Some of the clashes in the play are obvious - old neighborhood versus new associates, poverty versus money, young married woman with toddler versus older single woman with adult child, employer versus employee, landlord versus tenant. Others are more subtle, including the tensions between long-standing friends, and the stranglehold that money holds over everyone's lives. The greatest tension is the one of whether Margie is doing the right thing if she follows Jean's advice to get money from the now-wealthy Mike, claiming he's Joyce's father, or if she'll tell him that he's not the father of her child. Given the truth revealed at the end of the play, which of those is what a good person does? Although in this case Margie does make a choice, whether she does the right thing is open to debate.
Czarnecki is a fine, tough-as-nails but still vulnerable Margie, possessed of a Southie accent that does the neighborhood proud. Whelan and Alexander, as Margie's friends Jean and Dottie, are a comic force to be reckoned with, and it's a pleasure to see last year's Broadway World nominee, Whelan, on the Fulton stage again. Both are fine actors, but together they are indeed greater than the sum of their parts, and their presence can be felt even when they are not on stage.
McLenigan, a Barrymore award winner, is more than capable as Stevie, the conflicted friend of his employee, and though it's necessary to the ending of the play that he recede into the background after the first scene, his presence is always welcome. Herbert and Olmstead are equally competent, but perhaps slightly mis-directed; Kate seems to hide behind the sectional couch in her living room rather than being the forceful, brassy professor the audience knows that she is, or can be; Mike, equally, seems to pull back just slightly, only coming into his own when he's alone in the living room with Margie and his Southie roots finally let themselves free. Their characters need to emerge more, and to breathe; one hopes that during the course of this production that will develop.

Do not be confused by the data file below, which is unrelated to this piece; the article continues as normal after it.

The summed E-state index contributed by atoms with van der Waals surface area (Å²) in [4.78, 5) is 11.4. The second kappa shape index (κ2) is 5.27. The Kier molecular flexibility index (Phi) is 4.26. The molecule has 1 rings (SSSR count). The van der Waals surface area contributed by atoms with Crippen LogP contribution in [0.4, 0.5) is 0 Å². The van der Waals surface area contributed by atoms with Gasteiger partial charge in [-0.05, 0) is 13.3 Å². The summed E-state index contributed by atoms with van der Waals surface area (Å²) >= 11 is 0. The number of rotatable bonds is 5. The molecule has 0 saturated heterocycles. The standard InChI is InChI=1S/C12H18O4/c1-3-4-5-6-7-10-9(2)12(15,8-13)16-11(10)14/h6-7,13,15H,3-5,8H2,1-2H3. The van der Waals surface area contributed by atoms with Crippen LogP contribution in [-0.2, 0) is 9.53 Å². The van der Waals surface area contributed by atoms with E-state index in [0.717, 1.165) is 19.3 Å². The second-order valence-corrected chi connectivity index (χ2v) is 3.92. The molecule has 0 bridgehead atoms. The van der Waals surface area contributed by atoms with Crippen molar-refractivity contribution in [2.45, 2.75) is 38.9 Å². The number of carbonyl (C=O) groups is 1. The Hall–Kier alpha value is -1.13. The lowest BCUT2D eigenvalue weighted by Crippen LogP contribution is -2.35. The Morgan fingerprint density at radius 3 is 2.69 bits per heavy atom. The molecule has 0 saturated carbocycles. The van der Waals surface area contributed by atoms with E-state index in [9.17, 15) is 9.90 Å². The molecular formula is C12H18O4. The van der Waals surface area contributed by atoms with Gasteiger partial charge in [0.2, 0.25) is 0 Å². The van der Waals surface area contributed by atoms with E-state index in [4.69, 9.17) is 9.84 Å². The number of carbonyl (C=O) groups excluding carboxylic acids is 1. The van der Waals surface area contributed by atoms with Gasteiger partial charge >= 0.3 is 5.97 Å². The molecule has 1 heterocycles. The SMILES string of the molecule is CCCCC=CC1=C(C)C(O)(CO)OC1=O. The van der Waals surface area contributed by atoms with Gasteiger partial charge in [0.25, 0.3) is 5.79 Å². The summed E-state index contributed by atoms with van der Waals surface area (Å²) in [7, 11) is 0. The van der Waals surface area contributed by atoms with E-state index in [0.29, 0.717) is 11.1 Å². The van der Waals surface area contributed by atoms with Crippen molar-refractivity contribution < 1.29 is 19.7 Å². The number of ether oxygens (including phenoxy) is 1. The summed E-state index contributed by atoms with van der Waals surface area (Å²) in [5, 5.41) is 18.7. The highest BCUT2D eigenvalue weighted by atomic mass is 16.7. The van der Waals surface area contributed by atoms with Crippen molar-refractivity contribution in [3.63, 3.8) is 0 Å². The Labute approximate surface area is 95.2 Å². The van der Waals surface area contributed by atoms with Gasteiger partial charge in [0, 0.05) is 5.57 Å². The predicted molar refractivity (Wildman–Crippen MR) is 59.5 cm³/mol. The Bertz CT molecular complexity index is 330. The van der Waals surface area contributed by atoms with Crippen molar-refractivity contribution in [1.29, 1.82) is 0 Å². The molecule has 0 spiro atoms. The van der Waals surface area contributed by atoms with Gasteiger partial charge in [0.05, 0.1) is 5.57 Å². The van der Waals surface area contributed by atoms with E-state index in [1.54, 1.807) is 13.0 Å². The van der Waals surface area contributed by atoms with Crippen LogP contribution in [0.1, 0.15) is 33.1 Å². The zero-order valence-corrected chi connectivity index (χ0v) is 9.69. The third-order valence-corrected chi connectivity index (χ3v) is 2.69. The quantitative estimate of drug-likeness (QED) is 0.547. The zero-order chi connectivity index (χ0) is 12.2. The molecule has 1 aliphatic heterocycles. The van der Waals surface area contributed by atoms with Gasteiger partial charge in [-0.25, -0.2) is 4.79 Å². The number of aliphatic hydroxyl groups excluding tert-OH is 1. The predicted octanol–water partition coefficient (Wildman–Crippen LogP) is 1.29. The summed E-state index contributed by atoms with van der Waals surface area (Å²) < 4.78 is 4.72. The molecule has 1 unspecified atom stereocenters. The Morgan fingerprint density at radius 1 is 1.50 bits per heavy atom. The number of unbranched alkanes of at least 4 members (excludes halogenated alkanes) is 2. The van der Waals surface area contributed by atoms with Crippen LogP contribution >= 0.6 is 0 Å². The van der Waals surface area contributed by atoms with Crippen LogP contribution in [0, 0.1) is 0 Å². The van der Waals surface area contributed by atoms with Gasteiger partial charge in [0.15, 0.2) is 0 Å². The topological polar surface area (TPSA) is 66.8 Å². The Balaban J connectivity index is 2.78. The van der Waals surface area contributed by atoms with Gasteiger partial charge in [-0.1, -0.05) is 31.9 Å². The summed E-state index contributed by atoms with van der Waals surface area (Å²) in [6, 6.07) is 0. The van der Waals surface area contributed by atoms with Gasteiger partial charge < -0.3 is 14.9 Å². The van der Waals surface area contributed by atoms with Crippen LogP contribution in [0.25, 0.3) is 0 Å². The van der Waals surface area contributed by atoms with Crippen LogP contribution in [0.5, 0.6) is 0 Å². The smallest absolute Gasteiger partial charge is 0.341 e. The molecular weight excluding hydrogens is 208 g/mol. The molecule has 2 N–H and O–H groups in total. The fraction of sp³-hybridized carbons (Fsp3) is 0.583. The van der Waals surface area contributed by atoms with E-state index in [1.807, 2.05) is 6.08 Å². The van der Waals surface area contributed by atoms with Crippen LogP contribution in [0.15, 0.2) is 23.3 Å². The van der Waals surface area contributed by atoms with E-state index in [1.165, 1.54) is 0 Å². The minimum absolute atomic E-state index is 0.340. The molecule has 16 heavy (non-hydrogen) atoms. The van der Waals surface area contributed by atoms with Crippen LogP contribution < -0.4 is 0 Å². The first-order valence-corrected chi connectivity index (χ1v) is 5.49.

GOOD PEOPLE is a good show, and the Fulton's is a good production of it. It's a fine example of why small-cast dramas are often the best kind of theatre. Especially if you haven't seen any of Lindsay-Abaire's other work, it's worth your catching it. At the Fulton through February 17; call 717-394-7133 or visit www.fultontheatre.org.
Photo Credit: Fulton Theatre